11 Ways to Help Children Cope With Divorce

11 Ways to Help Children Cope With Divorce

“Boys, I need to talk to you about something…”

How do you look into the innocent faces of 5, 3, and 1 year old little boys and tell them that their daddy isn’t coming home? How do you explain to them that for the rest of their childhood, they will be shuffled back and forth between houses? Weekends here. Weekends there. Mommy’s house. Daddy’s house. Two birthdays. Every other Thanksgiving. Split Christmases. Things would never again be the same for these little ones – and it was one of the most difficult things that I have ever had to face.

I never wanted this life for my boys. I was only a toddler when my own parents’ marriage ended, so all that I ever knew was going back and forth between two households. It was my life, and my parents did the best that they could – but it was something that I never wished for my boys to experience.

How do you help young children to adapt to a new life of suitcases, goodbyes, and being away from their mother for the first time in their little lives? Here are a few things that I have used with our boys, and I continue to do as they get older:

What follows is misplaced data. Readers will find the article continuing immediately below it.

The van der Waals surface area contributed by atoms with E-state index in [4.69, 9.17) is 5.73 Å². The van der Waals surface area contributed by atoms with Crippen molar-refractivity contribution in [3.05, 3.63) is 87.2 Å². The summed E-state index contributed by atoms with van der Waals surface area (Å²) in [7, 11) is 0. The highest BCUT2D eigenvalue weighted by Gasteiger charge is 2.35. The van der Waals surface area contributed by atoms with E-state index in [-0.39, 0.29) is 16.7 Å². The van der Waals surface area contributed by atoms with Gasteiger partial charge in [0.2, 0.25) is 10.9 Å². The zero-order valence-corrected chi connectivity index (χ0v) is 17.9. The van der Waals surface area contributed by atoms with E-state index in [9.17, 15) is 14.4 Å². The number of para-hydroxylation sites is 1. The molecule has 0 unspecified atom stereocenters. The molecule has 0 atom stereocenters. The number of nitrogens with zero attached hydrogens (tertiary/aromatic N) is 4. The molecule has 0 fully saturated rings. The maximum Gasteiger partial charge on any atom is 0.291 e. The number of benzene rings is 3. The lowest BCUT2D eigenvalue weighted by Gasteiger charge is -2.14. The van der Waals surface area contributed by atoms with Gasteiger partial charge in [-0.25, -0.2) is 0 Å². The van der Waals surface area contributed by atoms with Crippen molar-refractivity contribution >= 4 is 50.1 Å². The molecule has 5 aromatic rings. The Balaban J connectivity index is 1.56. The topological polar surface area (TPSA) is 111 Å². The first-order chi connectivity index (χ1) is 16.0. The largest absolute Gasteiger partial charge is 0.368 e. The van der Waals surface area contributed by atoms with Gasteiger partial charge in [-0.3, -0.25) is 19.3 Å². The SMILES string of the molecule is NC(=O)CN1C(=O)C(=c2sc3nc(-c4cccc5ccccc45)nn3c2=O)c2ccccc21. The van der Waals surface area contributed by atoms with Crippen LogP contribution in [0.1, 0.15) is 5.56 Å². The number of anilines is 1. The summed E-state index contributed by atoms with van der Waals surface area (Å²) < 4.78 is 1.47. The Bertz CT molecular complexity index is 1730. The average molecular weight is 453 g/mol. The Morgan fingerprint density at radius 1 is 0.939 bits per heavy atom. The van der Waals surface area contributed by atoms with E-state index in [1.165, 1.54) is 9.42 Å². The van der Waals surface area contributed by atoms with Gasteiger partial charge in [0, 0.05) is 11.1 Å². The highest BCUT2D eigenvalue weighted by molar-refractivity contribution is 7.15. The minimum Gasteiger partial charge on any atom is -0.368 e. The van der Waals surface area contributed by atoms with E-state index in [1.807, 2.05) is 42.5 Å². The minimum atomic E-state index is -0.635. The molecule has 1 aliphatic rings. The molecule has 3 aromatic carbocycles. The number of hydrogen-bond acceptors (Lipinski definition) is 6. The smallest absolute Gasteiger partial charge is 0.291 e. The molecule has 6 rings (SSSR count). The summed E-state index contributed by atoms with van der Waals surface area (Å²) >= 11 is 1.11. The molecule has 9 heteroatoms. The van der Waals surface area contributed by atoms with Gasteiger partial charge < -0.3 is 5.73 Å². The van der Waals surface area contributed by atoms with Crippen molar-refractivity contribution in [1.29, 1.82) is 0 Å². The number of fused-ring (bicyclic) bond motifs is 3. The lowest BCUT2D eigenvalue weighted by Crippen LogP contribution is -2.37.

• Let them grieve…and allow them to grieve in their own ways. The family structure that they once had is gone, and the emotional ripple effect can manifest itself in so many different ways, and at different times over the years ahead. As parents, we need to be sensitive to how each child processes these new phases of life.
  •  Allow them to have access to the other parent. Phone calls, emails, and sending texts with photos of them being eaten by a T-Rex – this helps the children to feel connected to the other parent even when they aren’t with them.